MarTech Interview with Laura Taylor, CMO at Crayon

As both sides of the coin: marketing trends and customer expectations evolve, what should marketers set in place as base fundamentals? Laura Taylor, CMO at Crayon has a few ideas:

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Welcome to this MarTech Series chat Laura, tell us more about yourself and your foray into marketing…we’d love to hear more about ‘being CMO’ at Crayon

Thank you for having me!

I made my foray into B2B marketing after 15 years in digital consulting, where I was focused on helping brands like Nikon, Reebok, and Staples create outstanding user experiences. In 2010, I took what I had learned about UX and design and brought it to WordStream, a SaaS company where, for a decade, I oversaw everything from content and lead gen to brand and PR.

These days, when I’m not chasing around my 2-year-old son—unless he’s asleep, there’s a very good chance he’s on the move!—I lead the rapidly growing marketing team at Crayon, which provides competitive intelligence software for mid-market and enterprise companies.

It’s funny how things come full circle. The first stretch of my career was defined, in part, by household brands. And now, as the CMO at Crayon, I have the privilege of working with a customer base that includes HubSpot, Microsoft, and Mastercard. Logos like these provide not only the validation that’s needed to defend your value prop, but also the collateral that’s needed to communicate your value prop.

Another major source of validation for Crayon’s value prop—and this is one that few CMOs are lucky enough to claim—is the fact that I actually use our software. I use it to make myself a better marketer, to empower our sales team, and to arm my fellow executives with the real-time perspective they need to keep us at the helm of this exciting new category. It sounds banal, but when you’re tasked with elucidating the value of a product, being a daily user of that product is tremendously helpful.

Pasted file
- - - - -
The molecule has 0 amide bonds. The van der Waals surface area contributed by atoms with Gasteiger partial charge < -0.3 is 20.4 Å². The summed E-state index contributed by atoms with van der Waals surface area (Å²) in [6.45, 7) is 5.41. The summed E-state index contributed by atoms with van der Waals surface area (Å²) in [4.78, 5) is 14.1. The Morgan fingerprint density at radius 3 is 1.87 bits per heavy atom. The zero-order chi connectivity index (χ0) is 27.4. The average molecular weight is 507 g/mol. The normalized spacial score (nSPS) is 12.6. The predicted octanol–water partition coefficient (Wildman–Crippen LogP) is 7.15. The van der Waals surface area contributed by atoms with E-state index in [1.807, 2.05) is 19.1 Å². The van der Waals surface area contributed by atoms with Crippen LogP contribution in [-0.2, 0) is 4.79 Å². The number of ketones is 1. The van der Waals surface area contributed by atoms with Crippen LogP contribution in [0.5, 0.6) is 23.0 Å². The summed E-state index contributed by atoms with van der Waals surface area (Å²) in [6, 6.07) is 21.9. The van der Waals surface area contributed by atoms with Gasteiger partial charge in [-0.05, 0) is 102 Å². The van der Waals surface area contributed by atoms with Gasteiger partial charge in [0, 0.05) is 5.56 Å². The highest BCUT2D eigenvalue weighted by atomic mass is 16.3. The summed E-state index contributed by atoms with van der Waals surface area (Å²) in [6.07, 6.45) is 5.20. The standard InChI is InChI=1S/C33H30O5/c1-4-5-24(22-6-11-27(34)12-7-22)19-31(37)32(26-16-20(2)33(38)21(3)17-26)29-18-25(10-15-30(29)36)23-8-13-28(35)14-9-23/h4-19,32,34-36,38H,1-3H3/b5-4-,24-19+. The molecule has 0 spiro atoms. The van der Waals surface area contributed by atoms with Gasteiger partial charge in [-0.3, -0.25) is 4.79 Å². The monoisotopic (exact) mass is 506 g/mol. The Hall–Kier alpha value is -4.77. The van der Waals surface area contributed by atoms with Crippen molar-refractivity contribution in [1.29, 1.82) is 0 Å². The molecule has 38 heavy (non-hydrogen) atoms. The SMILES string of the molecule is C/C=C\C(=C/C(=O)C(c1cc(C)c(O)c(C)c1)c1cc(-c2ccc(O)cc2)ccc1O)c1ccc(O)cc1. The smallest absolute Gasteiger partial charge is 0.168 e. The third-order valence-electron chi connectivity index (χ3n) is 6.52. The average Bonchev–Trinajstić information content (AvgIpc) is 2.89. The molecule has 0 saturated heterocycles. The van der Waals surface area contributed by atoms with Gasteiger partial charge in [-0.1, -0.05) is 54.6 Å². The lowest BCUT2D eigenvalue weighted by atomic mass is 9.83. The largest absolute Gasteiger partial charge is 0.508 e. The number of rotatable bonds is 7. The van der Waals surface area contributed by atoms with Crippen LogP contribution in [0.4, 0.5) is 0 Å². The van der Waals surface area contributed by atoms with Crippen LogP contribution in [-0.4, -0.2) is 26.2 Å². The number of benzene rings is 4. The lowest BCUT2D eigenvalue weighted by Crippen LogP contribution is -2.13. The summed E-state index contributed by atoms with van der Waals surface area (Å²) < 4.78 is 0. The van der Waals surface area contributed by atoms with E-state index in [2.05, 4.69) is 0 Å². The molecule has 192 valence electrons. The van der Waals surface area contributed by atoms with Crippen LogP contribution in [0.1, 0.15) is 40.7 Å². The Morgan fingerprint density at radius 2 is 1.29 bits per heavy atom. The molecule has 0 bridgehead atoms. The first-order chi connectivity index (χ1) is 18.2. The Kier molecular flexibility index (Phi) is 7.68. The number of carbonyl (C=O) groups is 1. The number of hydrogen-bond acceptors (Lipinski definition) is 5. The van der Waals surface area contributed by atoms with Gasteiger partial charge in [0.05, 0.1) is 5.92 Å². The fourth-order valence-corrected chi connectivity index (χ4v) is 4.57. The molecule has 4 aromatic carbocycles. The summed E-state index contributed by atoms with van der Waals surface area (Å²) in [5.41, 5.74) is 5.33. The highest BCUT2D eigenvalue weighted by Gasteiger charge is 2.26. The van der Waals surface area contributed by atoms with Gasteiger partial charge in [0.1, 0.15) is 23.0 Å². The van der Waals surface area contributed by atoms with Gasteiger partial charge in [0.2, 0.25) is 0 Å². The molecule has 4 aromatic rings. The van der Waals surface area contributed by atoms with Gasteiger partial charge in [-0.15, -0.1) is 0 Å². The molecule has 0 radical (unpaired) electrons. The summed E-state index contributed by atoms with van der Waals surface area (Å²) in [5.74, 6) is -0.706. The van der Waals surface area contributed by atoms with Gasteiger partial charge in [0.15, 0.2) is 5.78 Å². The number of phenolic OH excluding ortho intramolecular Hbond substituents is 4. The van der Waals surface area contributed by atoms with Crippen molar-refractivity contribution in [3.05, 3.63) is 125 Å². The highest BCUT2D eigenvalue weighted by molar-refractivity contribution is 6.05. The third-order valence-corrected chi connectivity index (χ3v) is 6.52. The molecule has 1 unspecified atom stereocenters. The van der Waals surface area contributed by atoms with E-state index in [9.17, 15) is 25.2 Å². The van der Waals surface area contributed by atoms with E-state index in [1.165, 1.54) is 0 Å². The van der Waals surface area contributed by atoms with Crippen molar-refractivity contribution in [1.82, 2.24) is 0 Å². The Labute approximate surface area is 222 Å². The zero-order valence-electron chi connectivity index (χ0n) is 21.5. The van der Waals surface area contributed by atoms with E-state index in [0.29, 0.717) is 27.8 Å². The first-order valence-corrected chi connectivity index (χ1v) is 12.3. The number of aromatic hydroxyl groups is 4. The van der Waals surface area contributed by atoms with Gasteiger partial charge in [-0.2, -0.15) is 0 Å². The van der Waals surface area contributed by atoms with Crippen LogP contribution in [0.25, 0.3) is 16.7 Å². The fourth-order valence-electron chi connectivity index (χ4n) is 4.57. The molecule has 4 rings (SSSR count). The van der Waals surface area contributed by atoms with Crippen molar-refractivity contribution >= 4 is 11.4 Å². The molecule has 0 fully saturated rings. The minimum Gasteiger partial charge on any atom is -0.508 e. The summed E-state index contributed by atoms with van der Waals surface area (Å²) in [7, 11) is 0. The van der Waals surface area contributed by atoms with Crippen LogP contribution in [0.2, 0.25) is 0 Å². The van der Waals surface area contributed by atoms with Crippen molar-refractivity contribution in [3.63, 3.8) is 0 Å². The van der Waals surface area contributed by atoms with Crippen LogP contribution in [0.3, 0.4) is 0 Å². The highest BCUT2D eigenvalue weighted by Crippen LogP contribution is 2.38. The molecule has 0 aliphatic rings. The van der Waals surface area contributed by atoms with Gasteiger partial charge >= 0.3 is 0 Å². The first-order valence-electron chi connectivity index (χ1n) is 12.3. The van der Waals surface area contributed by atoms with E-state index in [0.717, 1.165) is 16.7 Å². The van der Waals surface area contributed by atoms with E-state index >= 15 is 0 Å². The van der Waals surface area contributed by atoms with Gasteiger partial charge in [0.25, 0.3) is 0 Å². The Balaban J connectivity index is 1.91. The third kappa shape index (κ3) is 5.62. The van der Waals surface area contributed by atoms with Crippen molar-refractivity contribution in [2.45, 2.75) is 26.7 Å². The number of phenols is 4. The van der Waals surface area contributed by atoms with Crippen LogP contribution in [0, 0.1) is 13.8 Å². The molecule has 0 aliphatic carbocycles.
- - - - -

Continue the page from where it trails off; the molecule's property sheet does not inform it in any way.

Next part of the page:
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How have you been observing B2B marketing shifts impact marketing structures and trends in today’s marketplace? A few thoughts on ‘’what it takes to build comprehensive marketing policies in B2B today’’?

COVID has forced businesses to be nimble. If you want to succeed in an environment as unpredictable as the one that we find ourselves in, you have to be able to make decisions and implement changes at the drop of a hat. From a CMO’s perspective, this means that we can’t be spending 6 months in campaign planning mode. What you think is relevant to your audience right now might be the furthest thing from their minds in Q3 2022. 

Does this mean that strategy is futile and everyone should spend their time executing random one-off projects? No. But it does mean that, if you want to consistently deliver value to your prospects and customers and maintain a competitive advantage, you have to be vigilant about paying attention to what’s going on outside your four walls and making adjustments as needed. You have to let go of the idea that plans can be set in stone.

And speaking of prospects and customers, another B2B trend I’ve noticed in our COVID-shaped world is the indispensability of conversation intelligence tools like Gong and Chorus. Obviously, these tools are valuable to sales teams for purposes of onboarding, training, and—you know—winning, but from a marketer’s POV, they also help to answer some incredibly important questions.